Oh, wait. I'd heard that story... (BTW: That link has a surprising amount of info in a short space, including a list of authors who wrote under the Nick Carter byline for the Killmaster series. Should I be surprised that Martin Cruz Smith is among them? I've never read any Martin Cruz Smith books either, so don't have any reference point on this.)
I guess I just never tied all the Nick Carter stories together in my mind. I guess at least part of the trouble was that in the early days he appears to have been aimed, at least somewhat, at a Sherlock Holmes audience (albeit at the dime novel level), while in the books that customers traded in at our bookstore he was altered to compete with James Bond. You'll pardon me, I hope, that I didn't recognize him as the same fellow...
A side note: While trying to pin down whether Nick Carter sprang up independently of Holmes or was inspired by him, I came across Sherlockian.Net, which had, to my mild surprise, a link to a website for the television show House M.D., which has a page listing Connections Between House and Holmes, and a page about Differences between Holmes and House, and even a House and Holmes blog.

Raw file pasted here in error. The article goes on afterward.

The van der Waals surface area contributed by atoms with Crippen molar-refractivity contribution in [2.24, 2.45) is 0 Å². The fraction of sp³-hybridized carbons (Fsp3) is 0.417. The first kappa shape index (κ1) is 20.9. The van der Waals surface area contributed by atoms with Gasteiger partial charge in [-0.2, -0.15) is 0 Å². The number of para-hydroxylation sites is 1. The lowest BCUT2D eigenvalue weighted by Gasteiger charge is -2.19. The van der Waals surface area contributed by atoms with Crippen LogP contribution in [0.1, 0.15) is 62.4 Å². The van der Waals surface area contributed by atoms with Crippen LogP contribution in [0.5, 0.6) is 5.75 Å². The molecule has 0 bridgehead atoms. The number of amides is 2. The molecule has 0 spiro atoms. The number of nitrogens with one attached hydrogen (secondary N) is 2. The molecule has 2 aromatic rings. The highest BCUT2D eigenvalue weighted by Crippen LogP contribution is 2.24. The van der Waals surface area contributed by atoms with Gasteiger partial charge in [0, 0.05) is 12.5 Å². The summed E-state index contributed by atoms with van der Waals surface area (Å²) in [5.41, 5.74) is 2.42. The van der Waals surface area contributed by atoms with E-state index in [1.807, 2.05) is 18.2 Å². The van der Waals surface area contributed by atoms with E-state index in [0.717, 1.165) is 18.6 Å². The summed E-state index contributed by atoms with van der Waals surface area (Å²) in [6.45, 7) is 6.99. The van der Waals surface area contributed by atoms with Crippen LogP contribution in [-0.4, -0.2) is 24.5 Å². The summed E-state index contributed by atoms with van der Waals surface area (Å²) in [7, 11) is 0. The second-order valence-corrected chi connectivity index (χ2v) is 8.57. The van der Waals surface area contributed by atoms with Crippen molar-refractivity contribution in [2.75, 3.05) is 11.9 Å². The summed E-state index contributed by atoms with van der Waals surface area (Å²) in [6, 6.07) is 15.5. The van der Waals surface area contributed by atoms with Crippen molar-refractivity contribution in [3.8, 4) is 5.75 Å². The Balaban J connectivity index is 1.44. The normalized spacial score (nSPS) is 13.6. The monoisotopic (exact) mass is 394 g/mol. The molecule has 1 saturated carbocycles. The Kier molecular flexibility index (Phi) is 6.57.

I prefer a life with little to no television in it (I always seem to have more time in the day when I keep the tube off, and I don't much enjoy being offended on a regular basis, either), but I know some serious House fans in this blog neighborhood, and I don't know if they've made the literary connection yet. So, there it is.
And since I also seem to have more hours in the day when I don't follow links around willy-nilly, ahem, I think I'll get back to work now... :)
Wednesday, March 28, 2007
Remember, for instance, The Floating VW Beetle Ad?
BTW: A floating car has its pros and cons. I know someone who told me about trying to ford a river crossing in a VW bug. Didn't work. You can't drive if the wheels don't stay on the river bottom...
I'm not sure quite what I think about the Grand Canyon Skywalk. Perhaps I'll form an opinion when the strangeness wears off?
Perhaps I shouldn't say this, but (according to local legend at least) in early settlement days in the West, people were fond of building grand hotels more or less in the middle of nowhere, confident that people would flock to their hotel, bringing fame and fortune to the owner and providing the foundation on which a town could be built. This happened enough times, and failed enough times, that the public took to calling such would-be tourist attractions follies -- usually with the unfortunate owner's name attached: i.e., if I'd lived back then and done such a thing, my grand attraction, to which I'd clipped a fancy name like The Broadmoorian-Savoy, would be called Judson's Folly by neighbor and passer-by alike. (In general, pretentiousness had a hard time getting much respect - or cooperation - in the young American West.) The term, if I understand correctly, came to be used for any sort of structure that seemed jarringly out of place and/or somehow pie-in-the-sky and/or simply impractical. (Correct me if I'm wrong. I'm not an expert on these things. I'm just going on what I've been told.)